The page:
Date of Publication1831
LanguageEnglish
NotesAn apparently unique copy of this Maitland Society publication, printed on vellum. It is not mentioned in the list of the Society's publications listed in A catalogue of the publications of Scottish historical and kindred clubs and societies by Charles Sanford Terry (Glasgow, 1909). The volume is tastefully bound in contemporary morocco, with the borders tooled in gilt with floral designs. The Maitland Club was a publishing society founded in Glasgow in 1828 with the purpose of editing and printing works of Scottish historical and literary interest. It was named after the 16th century poet and editor, Sir Richard Maitland of Lethington. The Club produced over 50 publications between 1829 and 1859.
ShelfmarkFB.m.759
Acquired on22/06/01
TitleMacKenzie's Gazette
ImprintNew York and Rochester, NY
Date of Publication1838-39
LanguageEnglish
NotesThe Dundonian William Lyon Mackenzie (1795-1861) ran a circulating library with his mother before emigrating to the province of Upper Canada in 1820. He became a politician and journalist, starting with the publication of the "Colonial Advocate" in 1824. Politically he supported the critics of the local ruling class of Tory politicians and colonial administrators. He was elected to the assembly of the new provincial capital York in 1828 but was ejected three years later by the Tories. In 1834, when York became incorporated as the City of Toronto, Mackenzie became its first mayor. He later pushed for greater Canadian autonomy, which led to the armed Upper Canada Rebellion of 1837-8; the revolt was quickly put down by British troops and Mackenzie and his allies fled to the USA. He settled in New York and on 12 May 1838 launched "Mackenzie's Gazette", asserting that the newspaper would defend the cause of Canadian patriots, who, although now based the USA, were still determined to overthrow the Upper Canadian government and remove the British presence in the province. In January 1839 Mackenzie moved to Rochester, New York state, continuing to publish the newspaper from there, but financial support for him and his cause began to dry up; moreover, in June of that year Mackenzie was found guilty of violating America's neutrality laws. He served almost a year in prison, but still managed to publish his newspaper, although issues appeared only sporadically. The last issue was published in December 1840, six months after MacKenzie received a pardon by the US President, Martin Van Buren. Mackenzie later became an American citizen, but he returned to Canada in 1850 when an amnesty for those who took part in the 1837-8 Rebellion was announced. He remained active in politics and journalism for the rest of his life. "Mackenzie's Gazette" was an important, if rather short-lived, literary expression of radical, anti-colonial feeling among Canadians and American sympathisers and contains much valuable historical information for the period. The set acquired by NLS comprises Vol. 1, numbers 27 to 52, covering November 1838 to May 1839; there are no recorded original copies of the newspaper in the UK.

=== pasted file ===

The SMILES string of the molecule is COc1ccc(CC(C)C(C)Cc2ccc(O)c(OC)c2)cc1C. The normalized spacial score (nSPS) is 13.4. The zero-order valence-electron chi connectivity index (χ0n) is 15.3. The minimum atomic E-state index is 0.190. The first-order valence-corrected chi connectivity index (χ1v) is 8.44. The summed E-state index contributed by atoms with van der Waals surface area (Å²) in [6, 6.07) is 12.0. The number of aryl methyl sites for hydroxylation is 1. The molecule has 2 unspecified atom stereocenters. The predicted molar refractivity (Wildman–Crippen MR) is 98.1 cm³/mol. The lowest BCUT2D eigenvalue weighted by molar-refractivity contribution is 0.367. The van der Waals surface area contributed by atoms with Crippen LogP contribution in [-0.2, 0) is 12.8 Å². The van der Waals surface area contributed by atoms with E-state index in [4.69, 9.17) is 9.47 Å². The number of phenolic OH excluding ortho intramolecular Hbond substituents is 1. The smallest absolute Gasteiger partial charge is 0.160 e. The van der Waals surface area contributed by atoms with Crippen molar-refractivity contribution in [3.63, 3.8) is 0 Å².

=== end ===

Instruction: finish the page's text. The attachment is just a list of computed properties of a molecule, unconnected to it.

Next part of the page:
ShelfmarkRB.l.265
Reference SourcesDNB
Acquired on01/04/10
TitleA comical dialogue between Sawney and Bonaparte.
ImprintNewcastle: D. Bass
Date of Publication[1803-1805?]
LanguageEnglish
NotesA spoof conversation between a Scotsman and Napoleon Bonaparte in which Bonaparte threatens to invade Scotland and bring 'liberty' with him. It is a patriotic dialogue in which the 'Sawney' tells Napoleon that he is not wanted and will be resisted by the Highland Watch. The exchange ends with Sawney saying 'There's no a man in a' Scotland but would fight to the last drap o' his blood for the Land o' Cakes' and daring Napoleon to come. Sawney was an English nickname for a Scotsman, now no longer used. The Library also holds a chapbook along similar lines 'Sawney & Bonaparte a dialogue' printed in Stirling in 1807.
ShelfmarkAP.4.208.14
Acquired on10/03/08
TitleDancing taught without a master. The ball-room companion containing all the fashionable dances of the day.
ImprintAberdeen : J. Daniel and Son and all booksellers
Date of Publication1879
LanguageEnglish
NotesThis little pocket manual contains instructions for over 18 of the most commonly performed dances at balls or assemblies in the late 19th century. It was intended as a reminder for people who had taken dancing lessons, rather than for those new to dancing. No pages in this copy have been opened. However, the contents of the entire work can be read as a single sheet which measures 28 cm. x 45 cm when unfolded.
ShelfmarkRB.s.2700
Acquired on01/04/08
Title[Advertisement for John Hogan, Spectacle Maker, Edinburgh] That whereas John Hogan, removed from the Lucken-Booths to the Lower End of the Canongate, at the Sign of the Spectacles...
Imprint[Edinburgh: s.n.]
Date of Publicationca.1740-1750?
LanguageEnglish
NotesPreviously unrecorded in ESTC, this 18th-century advertisement publicizes the removal of one John Hogan from the Luckenbooths (the famous row of shops at St Giles on Edinburgh's Royal Mile, destroyed in the 19th century) to the 'lower end of the Canongate'. The Mr Robertson to whose premises Hogan removes must surely be the William Robertson whose house was 'near St John's Cross, Canongate', and who around the same time as this broadside was published was developing a 'catadioptric microscope', a 'dioptrick telescope', and an 'artificial eye, explaining the nature of vision' among other inventions. Hogan's advertisement here is for the work of a more ordinary optician: 'who makes and sells the best Christal Spectacles ... by the Use of which, those People who have weak Eyes, may be made capable to read or work as long as those who have stronger'. He also advertises reading glasses, 'Christals for Pictures', 'all Sorts of Glasses to preserve the Eyes when rideing [sic]' and 'all Sorts of Shagreen Cases, of any Fashion or Form; as reasonable as in any Part of Great Britain.' This single sheet, illustrated with a woodcut of a pair of spectacles, might have been posted up around town, or sent to customers: such ephemera rarely survives.
ShelfmarkRB.m.669
Reference SourcesESTC; William Robertson: A description of the figure, construction and use of a new catadioptric microscope, invented by William Robertson (Edinburgh, ca. 1750).
Acquired on21/02/08